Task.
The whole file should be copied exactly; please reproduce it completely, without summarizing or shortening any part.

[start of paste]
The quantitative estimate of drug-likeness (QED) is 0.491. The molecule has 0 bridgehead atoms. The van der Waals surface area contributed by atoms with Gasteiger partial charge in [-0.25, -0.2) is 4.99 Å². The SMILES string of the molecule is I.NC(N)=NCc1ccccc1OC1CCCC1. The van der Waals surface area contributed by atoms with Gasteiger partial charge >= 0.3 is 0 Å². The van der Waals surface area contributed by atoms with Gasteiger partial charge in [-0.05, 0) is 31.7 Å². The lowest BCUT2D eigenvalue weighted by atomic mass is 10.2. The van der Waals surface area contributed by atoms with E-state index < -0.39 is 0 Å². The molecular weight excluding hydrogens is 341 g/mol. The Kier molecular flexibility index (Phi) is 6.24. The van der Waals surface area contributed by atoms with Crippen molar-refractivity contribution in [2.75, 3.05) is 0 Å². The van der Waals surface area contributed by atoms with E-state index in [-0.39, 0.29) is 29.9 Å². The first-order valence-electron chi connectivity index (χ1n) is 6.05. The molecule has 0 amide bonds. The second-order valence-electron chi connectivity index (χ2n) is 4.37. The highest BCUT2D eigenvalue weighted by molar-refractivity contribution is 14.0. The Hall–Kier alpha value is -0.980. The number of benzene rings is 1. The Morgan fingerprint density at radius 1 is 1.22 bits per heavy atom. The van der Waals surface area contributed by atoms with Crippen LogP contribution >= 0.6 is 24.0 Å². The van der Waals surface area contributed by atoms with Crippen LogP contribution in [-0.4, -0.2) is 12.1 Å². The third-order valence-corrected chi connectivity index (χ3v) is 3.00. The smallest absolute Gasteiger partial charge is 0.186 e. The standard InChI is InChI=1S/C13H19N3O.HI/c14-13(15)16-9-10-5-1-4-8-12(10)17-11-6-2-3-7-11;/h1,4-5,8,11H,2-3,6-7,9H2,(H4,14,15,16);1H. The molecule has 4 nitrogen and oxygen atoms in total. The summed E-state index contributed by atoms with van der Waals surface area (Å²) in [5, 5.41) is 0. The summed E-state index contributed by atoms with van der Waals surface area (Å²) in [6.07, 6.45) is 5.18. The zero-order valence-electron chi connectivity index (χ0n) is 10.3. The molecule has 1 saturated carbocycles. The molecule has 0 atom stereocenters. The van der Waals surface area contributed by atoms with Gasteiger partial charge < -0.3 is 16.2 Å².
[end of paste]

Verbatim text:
The quantitative estimate of drug-likeness (QED) is 0.491. The molecule has 0 bridgehead atoms. The van der Waals surface area contributed by atoms with Gasteiger partial charge in [-0.25, -0.2) is 4.99 Å². The SMILES string of the molecule is I.NC(N)=NCc1ccccc1OC1CCCC1. The van der Waals surface area contributed by atoms with Gasteiger partial charge >= 0.3 is 0 Å². The van der Waals surface area contributed by atoms with Gasteiger partial charge in [-0.05, 0) is 31.7 Å². The lowest BCUT2D eigenvalue weighted by atomic mass is 10.2. The van der Waals surface area contributed by atoms with E-state index < -0.39 is 0 Å². The molecular weight excluding hydrogens is 341 g/mol. The Kier molecular flexibility index (Phi) is 6.24. The van der Waals surface area contributed by atoms with Crippen molar-refractivity contribution in [2.75, 3.05) is 0 Å². The van der Waals surface area contributed by atoms with E-state index in [-0.39, 0.29) is 29.9 Å². The first-order valence-electron chi connectivity index (χ1n) is 6.05. The molecule has 0 amide bonds. The second-order valence-electron chi connectivity index (χ2n) is 4.37. The highest BCUT2D eigenvalue weighted by molar-refractivity contribution is 14.0. The Hall–Kier alpha value is -0.980. The number of benzene rings is 1. The Morgan fingerprint density at radius 1 is 1.22 bits per heavy atom. The van der Waals surface area contributed by atoms with Crippen LogP contribution >= 0.6 is 24.0 Å². The van der Waals surface area contributed by atoms with Crippen LogP contribution in [-0.4, -0.2) is 12.1 Å². The third-order valence-corrected chi connectivity index (χ3v) is 3.00. The smallest absolute Gasteiger partial charge is 0.186 e. The standard InChI is InChI=1S/C13H19N3O.HI/c14-13(15)16-9-10-5-1-4-8-12(10)17-11-6-2-3-7-11;/h1,4-5,8,11H,2-3,6-7,9H2,(H4,14,15,16);1H. The molecule has 4 nitrogen and oxygen atoms in total. The summed E-state index contributed by atoms with van der Waals surface area (Å²) in [5, 5.41) is 0. The summed E-state index contributed by atoms with van der Waals surface area (Å²) in [6.07, 6.45) is 5.18. The zero-order valence-electron chi connectivity index (χ0n) is 10.3. The molecule has 1 saturated carbocycles. The molecule has 0 atom stereocenters. The van der Waals surface area contributed by atoms with Gasteiger partial charge < -0.3 is 16.2 Å².